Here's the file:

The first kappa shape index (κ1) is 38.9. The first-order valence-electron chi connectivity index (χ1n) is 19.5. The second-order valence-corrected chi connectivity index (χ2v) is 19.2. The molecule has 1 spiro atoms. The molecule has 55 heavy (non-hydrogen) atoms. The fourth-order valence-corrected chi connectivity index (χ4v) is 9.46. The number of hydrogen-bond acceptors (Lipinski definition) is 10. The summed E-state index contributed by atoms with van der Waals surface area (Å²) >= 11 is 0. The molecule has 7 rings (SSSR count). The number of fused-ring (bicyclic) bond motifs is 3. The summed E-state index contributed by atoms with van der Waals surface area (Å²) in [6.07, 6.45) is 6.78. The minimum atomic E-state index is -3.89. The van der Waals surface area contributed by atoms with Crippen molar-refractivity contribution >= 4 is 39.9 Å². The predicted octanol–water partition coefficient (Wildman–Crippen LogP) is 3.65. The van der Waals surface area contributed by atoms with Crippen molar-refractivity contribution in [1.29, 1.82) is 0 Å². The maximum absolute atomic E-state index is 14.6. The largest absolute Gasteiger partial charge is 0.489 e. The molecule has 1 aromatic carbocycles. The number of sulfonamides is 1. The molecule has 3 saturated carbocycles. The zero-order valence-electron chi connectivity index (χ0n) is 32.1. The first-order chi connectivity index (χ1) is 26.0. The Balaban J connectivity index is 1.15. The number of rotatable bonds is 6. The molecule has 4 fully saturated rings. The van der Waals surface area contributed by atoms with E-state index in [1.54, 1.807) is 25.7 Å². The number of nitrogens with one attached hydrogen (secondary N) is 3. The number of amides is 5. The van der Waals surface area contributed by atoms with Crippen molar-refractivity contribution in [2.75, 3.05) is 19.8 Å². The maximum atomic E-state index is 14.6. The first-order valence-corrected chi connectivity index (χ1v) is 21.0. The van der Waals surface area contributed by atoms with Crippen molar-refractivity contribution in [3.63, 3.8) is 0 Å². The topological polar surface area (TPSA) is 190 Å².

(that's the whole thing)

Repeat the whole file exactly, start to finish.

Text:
The first kappa shape index (κ1) is 38.9. The first-order valence-electron chi connectivity index (χ1n) is 19.5. The second-order valence-corrected chi connectivity index (χ2v) is 19.2. The molecule has 1 spiro atoms. The molecule has 55 heavy (non-hydrogen) atoms. The fourth-order valence-corrected chi connectivity index (χ4v) is 9.46. The number of hydrogen-bond acceptors (Lipinski definition) is 10. The summed E-state index contributed by atoms with van der Waals surface area (Å²) >= 11 is 0. The molecule has 7 rings (SSSR count). The number of fused-ring (bicyclic) bond motifs is 3. The summed E-state index contributed by atoms with van der Waals surface area (Å²) in [6.07, 6.45) is 6.78. The minimum atomic E-state index is -3.89. The van der Waals surface area contributed by atoms with Crippen molar-refractivity contribution >= 4 is 39.9 Å². The predicted octanol–water partition coefficient (Wildman–Crippen LogP) is 3.65. The van der Waals surface area contributed by atoms with Crippen molar-refractivity contribution in [1.29, 1.82) is 0 Å². The maximum absolute atomic E-state index is 14.6. The largest absolute Gasteiger partial charge is 0.489 e. The molecule has 1 aromatic carbocycles. The number of sulfonamides is 1. The molecule has 3 saturated carbocycles. The zero-order valence-electron chi connectivity index (χ0n) is 32.1. The first-order chi connectivity index (χ1) is 26.0. The Balaban J connectivity index is 1.15. The number of rotatable bonds is 6. The molecule has 4 fully saturated rings. The van der Waals surface area contributed by atoms with E-state index in [1.54, 1.807) is 25.7 Å². The number of nitrogens with one attached hydrogen (secondary N) is 3. The number of amides is 5. The van der Waals surface area contributed by atoms with Crippen molar-refractivity contribution in [2.75, 3.05) is 19.8 Å². The maximum atomic E-state index is 14.6. The first-order valence-corrected chi connectivity index (χ1v) is 21.0. The van der Waals surface area contributed by atoms with Crippen molar-refractivity contribution in [3.63, 3.8) is 0 Å². The topological polar surface area (TPSA) is 190 Å².